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Huge timber neighbourhood given the greenlight in the UK

Plans to construct a 685-home scheme in East Sussex, which will be largest timber neighbourhood in the UK, have been given the go-ahead. 

Human Nature, a sustainable construction company which was founded by former Greenpeace directors Michael Manolson and Jonathan Smales, have been granted permission to progress with their plans to create the UK’s largest timber neighbourhood.

Known as ‘The Phoenix Project’, the development will see 685 new homes built as well as 3,500sq m of workspace, a health centre, community space, a restaurant, a bar, retail space, a nursey, an energy centre, a new footbridge over the river Ouse, a riverside walkway, and areas of public realm.

South Downs National Park’s planning committee approved detailed plans for the first 44 homes last Thursday morning and gave outline permission for the rest of scheme.

The development is set to be situated within the South Downs National Park and is estimated to include 30% affordable housing.

Jonathan Smales, chief executive of Human Nature, said: ‘The current mainstream model of development is catastrophic, baking in deeply unsustainable fabric, infrastructure, and transport, fuelling the climate and nature crises; it also creates social divisions and exacerbates loneliness.

‘We aim to show that living sustainably can be a joy, not an exercise in self-denial, made far easier by the design of neighbourhoods. We’re working with an amazing team, bringing together best practices in sustainable design, urbanism, and construction to provide a new breakthrough model with the Phoenix.’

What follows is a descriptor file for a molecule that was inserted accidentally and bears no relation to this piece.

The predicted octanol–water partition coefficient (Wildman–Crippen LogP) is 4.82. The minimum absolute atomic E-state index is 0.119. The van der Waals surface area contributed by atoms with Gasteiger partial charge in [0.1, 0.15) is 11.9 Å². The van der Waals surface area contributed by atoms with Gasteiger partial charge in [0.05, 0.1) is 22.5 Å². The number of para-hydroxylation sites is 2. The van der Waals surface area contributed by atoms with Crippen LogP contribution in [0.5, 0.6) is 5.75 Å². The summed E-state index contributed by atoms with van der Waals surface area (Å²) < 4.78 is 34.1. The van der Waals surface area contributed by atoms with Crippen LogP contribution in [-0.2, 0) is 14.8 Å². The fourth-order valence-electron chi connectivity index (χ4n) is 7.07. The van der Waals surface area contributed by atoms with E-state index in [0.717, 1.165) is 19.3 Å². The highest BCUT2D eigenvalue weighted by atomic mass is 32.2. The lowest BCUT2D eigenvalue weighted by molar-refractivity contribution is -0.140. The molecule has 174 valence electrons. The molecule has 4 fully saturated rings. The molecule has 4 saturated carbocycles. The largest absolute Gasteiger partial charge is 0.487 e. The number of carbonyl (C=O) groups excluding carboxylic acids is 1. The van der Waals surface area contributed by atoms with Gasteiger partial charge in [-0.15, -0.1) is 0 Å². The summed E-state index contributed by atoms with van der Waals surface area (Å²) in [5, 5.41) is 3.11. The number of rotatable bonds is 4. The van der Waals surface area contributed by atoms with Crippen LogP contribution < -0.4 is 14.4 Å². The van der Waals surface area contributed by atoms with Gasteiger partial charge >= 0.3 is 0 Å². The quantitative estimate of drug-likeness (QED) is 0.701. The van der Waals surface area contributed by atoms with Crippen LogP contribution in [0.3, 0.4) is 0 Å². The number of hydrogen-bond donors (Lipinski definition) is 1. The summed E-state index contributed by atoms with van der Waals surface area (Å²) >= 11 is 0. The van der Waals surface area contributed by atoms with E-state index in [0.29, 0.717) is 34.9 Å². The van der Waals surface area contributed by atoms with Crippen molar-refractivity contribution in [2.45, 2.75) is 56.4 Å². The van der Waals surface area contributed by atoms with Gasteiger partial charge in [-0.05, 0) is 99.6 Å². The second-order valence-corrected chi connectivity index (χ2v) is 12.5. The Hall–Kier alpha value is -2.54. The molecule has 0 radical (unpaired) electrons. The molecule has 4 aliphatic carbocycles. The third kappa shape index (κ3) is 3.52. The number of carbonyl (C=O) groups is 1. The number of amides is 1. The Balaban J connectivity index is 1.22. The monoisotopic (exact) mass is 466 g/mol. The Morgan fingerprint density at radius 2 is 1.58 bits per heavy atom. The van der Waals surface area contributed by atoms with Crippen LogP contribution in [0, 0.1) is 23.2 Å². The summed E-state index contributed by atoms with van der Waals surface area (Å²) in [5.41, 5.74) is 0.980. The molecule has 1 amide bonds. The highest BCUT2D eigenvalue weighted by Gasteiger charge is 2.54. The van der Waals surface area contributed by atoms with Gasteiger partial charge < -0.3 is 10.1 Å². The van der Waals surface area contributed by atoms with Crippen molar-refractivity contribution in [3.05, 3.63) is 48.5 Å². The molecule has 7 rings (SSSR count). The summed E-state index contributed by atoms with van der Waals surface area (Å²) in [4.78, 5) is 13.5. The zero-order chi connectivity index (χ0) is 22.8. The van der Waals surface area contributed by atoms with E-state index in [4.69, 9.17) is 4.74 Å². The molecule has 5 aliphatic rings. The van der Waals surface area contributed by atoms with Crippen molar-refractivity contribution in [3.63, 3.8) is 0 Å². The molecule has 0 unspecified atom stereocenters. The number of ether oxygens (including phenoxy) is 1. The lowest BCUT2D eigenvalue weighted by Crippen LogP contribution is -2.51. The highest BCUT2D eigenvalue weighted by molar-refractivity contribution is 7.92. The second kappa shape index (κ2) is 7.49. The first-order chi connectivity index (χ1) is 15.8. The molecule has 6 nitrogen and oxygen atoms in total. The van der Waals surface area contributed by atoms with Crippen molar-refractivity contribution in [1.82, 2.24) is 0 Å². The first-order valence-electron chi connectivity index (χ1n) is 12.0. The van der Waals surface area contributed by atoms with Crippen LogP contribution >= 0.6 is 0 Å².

‘Our focus on radically improving environmental and social impacts through the power of placemaking is uncommon in 21st-century Britain,’ Jonathan said. ‘But the result won’t feel unfamiliar, rather a return to traditions we’ve forgotten: a place of elegantly designed buildings made using local materials, streets safe for children to play in, with most daily needs met within a short walk and where it’s easy to meet and socialise with your neighbours.’

As well as including plans to create new affordable homes, the development also seeks to emphasise connections in shared spaces and incorporates a co-mobility hub that includes electric car share, electric bike service, and a shuttle bus facility for people who may struggle to get around by walking or cycling.

Prior to making the decision that they were going to advance with their new neighbourhood plans, Human Nature spoke with local residents, community groups and businesses to ensure the project would be suitable for everyone. The scheme went through three rounds of consultation since the initial application was submitted in early 2023.

Image: Human Nature and Periscope / Ash Sakula Architects

More on this topic:

Biodiversity net gain rules have finally come into force in England

Biodiversity net gain rules have finally come into force in England


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